Yep, you guessed it. Another post about gardens and the ridiculous temperatures we’re having. I apologise if you’re getting a bit bored of it, but based on the current weather forecast, these temperatures look like they’re here to stay for a while. So we figured it would be for the greater good if we started to prepare people as best as possible for what lies ahead for the rest of the summer in the UK.
If you’re a seasoned gardener, there’s a good chance you’ll already know how much of a detrimental effect heat can have on plants. However, if you’re still a newbie to the green thumb way of life, you may naively think that a bit of heat won’t cause any problems… Sadly, you’re wrong! But it’s better to find out early on than it is to find out later when some of your favourite plants have dried up and died.
Plants grow acclimatised to a certain type of weather and in the UK, that’s pretty much rain with an odd sprinkling of sunshine. However, this massive change will have really thrown your plants off what they’re used to. This in itself can cause damage, but we’re going to try and help you prevent that as much as possible.
How To Protect Your Plants
Plants outside in the garden will be facing dry soil conditions and a lot of exposure to direct sunlight. You can minimise the amount of problems they face by keeping soil well hydrated and moist; this ensures plants still get well needed nutrients and don’t dry up. To increase or maintain moisture levels in the soil, apply mulches directly to the soil around plants; this also has the added benefit of shielding plant roots from intense temperatures.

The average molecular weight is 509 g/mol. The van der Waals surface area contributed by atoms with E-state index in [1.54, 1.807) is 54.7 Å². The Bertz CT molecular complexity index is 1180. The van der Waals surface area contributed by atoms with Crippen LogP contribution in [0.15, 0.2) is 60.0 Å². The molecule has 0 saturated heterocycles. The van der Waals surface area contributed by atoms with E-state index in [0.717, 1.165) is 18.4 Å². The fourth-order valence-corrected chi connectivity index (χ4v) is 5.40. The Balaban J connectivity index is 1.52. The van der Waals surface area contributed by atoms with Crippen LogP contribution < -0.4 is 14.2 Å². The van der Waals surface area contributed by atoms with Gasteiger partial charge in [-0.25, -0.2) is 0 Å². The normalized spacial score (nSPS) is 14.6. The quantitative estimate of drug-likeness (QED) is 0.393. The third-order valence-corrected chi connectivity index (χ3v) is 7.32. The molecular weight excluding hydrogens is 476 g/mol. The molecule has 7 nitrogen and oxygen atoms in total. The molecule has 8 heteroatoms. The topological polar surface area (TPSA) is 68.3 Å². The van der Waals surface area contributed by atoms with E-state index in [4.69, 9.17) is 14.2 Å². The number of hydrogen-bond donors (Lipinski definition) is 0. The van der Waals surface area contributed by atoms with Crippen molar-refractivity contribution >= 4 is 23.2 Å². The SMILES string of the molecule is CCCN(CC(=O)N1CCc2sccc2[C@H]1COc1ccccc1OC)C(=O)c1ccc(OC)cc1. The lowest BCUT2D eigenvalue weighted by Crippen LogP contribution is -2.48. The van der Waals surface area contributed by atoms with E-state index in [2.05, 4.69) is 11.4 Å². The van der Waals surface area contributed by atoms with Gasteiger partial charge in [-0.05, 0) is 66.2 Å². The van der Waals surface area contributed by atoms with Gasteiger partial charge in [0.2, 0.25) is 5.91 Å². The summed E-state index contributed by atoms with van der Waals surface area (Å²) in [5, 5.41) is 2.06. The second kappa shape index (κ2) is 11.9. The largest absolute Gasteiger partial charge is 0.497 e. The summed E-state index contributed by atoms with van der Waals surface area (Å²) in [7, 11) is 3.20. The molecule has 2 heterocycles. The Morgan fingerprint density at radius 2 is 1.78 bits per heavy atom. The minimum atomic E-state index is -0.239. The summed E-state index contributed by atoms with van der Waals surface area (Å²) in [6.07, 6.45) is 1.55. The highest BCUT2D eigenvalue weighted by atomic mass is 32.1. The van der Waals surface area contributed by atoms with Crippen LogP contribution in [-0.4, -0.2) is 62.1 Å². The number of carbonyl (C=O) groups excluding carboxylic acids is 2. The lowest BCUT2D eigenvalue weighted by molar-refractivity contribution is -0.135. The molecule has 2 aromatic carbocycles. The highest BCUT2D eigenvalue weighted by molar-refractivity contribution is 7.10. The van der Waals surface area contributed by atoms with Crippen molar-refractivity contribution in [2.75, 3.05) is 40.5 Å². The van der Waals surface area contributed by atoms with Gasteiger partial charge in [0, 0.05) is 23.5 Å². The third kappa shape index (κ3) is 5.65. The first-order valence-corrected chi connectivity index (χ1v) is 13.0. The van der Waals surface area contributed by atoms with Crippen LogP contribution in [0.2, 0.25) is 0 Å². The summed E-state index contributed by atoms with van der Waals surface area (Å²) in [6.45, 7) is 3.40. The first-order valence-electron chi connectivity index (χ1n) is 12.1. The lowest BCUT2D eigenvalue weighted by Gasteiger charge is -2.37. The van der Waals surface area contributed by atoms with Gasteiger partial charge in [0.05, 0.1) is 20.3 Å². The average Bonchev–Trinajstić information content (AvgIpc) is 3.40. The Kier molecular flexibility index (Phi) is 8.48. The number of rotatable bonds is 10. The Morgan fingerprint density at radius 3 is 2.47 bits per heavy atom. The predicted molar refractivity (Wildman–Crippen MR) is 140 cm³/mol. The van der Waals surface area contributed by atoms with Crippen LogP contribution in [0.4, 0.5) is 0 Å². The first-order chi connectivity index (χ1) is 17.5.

For a guide on when’s best to water the garden, click here.
As well as this, it’s not a bad idea constructing some make-shift shading for areas of the garden that don’t get any naturally. Leafy plants such as cabbages and lettuce are prone to overheating and a bit of shade can be extremely beneficial.
For those of you with a greenhouse, you also need to pay careful attention to what’s going on inside. If you have a lot of plants up high on shelves and staging, it’s a wise idea to move them to ground level or as low as you possibly can. You might not realise, but there’s a considerable temperature difference between the top and bottom – enough to cause (or prevent) plant death.
In strong sunlight like this, reflecting some of the heat is a great idea. This can be done by painting or glazing a white colour on the glass panes, especially the roof, in order to reflect some of the sun’s rays.
You also want to ensure there is an adequate amount of air circulating as this will help warm air escape and dissipate. To do this, you could open a vent (unless of course you’ve got the automatic adjustable ones to work) or if all else fails, remove an entire glass pane as this will certainly do the trick.
Hopefully this helps keep your plants and garden in a healthy condition; if you’ve got any other tips or tricks that are useful in these temperatures, please drop us a comment below!